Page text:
Union promises support for journalists facing harassment

'Every workplace needs to have a plan in place to address it'

Union promises support for journalists facing harassment

In promising support, Unifor is calling the escalating harassment faced by journalists – particularly online and targeting women and workers of colour – “absolutely unacceptable” and condemning the behaviour.

"No journalist should have to face the kind of threatening, misogynist and racist harassment that has become so commonplace," says Jerry Dias, Unifor national president.

"Social media has made the harassment so much easier, and worse as these cowards hide behind online anonymity, too often egged on by right-wing politicians.”

Previously, the Canadian Association of Journalists (CAJ) called for “swift and decisive action” from the RCMP and other law enforcement bodies to investigate a wave of targeted threats against Canadian journalists on social media, pointing to recent tweets from People's Party of Canada leader Maxime Bernier.

Unifor says it is working with its members to develop a multi-pronged response. These include:

  • working with all levels of government and law enforcement to confront harassment
  • developing training for journalists and local leadership to cope with the resulting trauma
  • sponsoring workshops and panel discussions on the subject.

"This is a vital issue in newsrooms across the country, and every workplace needs to have a plan in place to address it," says Randy Kitt, Unifor media director.

A few years back, several TV reporters faced harassment from onlookers. One such incident is when a Hydro One engineer yelled sexually explicit taunts at a female TV reporter.

While the employer initially said the employee was terminated for violating its employee code of conduct, the engineer was later rehired after arbitration.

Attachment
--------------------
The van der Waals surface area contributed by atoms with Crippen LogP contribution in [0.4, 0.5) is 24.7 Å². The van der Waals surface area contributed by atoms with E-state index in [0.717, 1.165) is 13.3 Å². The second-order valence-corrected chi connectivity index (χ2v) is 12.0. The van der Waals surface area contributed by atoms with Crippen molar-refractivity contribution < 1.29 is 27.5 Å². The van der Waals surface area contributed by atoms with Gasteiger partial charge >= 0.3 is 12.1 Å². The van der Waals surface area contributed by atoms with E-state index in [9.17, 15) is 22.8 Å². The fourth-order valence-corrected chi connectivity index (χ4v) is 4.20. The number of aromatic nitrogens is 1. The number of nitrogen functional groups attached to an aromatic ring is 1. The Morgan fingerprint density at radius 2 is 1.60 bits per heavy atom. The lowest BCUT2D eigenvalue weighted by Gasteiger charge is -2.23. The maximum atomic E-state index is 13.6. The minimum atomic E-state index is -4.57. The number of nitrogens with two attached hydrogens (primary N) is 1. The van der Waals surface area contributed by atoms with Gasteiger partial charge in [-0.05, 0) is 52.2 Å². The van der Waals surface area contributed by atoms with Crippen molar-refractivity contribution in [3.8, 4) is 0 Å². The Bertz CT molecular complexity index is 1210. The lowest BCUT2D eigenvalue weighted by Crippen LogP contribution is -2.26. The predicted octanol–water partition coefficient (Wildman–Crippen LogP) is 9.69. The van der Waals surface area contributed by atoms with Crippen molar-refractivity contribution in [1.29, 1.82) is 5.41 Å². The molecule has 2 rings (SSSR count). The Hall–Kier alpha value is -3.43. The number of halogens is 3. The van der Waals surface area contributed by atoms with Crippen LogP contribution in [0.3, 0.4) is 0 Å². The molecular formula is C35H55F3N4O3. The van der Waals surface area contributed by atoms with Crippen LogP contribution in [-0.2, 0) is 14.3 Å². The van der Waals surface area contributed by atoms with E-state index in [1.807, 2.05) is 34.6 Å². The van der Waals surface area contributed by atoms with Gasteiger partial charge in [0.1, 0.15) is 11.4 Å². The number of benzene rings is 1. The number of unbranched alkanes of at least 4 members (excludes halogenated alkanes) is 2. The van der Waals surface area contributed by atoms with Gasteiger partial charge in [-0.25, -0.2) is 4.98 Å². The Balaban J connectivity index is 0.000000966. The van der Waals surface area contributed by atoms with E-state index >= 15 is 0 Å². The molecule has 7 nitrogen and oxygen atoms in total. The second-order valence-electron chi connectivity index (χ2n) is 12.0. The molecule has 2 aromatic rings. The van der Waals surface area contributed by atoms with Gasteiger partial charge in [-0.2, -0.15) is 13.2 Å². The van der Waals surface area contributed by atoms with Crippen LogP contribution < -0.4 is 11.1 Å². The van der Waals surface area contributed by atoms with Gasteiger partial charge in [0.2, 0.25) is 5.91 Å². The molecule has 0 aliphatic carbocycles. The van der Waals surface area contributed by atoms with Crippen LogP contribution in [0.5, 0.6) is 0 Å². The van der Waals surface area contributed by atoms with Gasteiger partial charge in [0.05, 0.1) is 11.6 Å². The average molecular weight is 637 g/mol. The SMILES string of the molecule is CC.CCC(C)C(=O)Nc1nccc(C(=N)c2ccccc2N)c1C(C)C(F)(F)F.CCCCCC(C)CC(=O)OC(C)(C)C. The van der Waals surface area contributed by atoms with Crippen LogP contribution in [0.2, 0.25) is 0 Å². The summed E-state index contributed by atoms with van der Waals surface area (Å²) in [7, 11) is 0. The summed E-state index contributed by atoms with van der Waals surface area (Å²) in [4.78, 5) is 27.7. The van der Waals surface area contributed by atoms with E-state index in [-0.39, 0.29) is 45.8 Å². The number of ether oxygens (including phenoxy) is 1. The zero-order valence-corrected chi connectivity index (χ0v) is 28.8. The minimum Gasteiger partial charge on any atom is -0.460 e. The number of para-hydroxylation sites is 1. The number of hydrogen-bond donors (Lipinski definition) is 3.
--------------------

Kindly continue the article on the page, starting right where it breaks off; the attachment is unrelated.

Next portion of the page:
Support for media

Meanwhile, several groups have come together to express support for journalists facing online hate, threats and harassment.

“A strong, diverse media is vital for a well-informed, democratic society. While criticism is an integral part of journalism and democracy, there can be no tolerance for hate and harassment of journalists or for incitement of attacks on journalists for doing their jobs. That these attacks inordinately target women and racialized journalists speaks to the motivation of the people engaging in this behaviour,” read a statement signed by Canada’s National Observer, the Canadian Press, Globe and Mail, Canadian Association of Black Journalists and World Press Freedom Canada, among others.

“We are united in supporting our journalists and newsrooms against those who seek to silence their stories and threaten their safety. Together, we will continue to advocate for industry-wide responses to end this behaviour.”

It's a “strong and welcome statement” about the increasing problem of online abuse and harassment of journalists, tweeted Bruce Campion-Smith, public editor at the Toronto Star.

“Our reporters have also faced hateful and harassing behaviour from groups and individuals that seek to silence critical journalism in Canada,” says Press Progress in a tweet. “@pressprogress joins calls for stronger responses to end harassment targeting journalists.”

Last year, CAJ also condemned the attacks against journalists covering anti-mask protests in Quebec City and Montreal and called for police to sanction protesters that intentionally put journalists' health and safety at risk.

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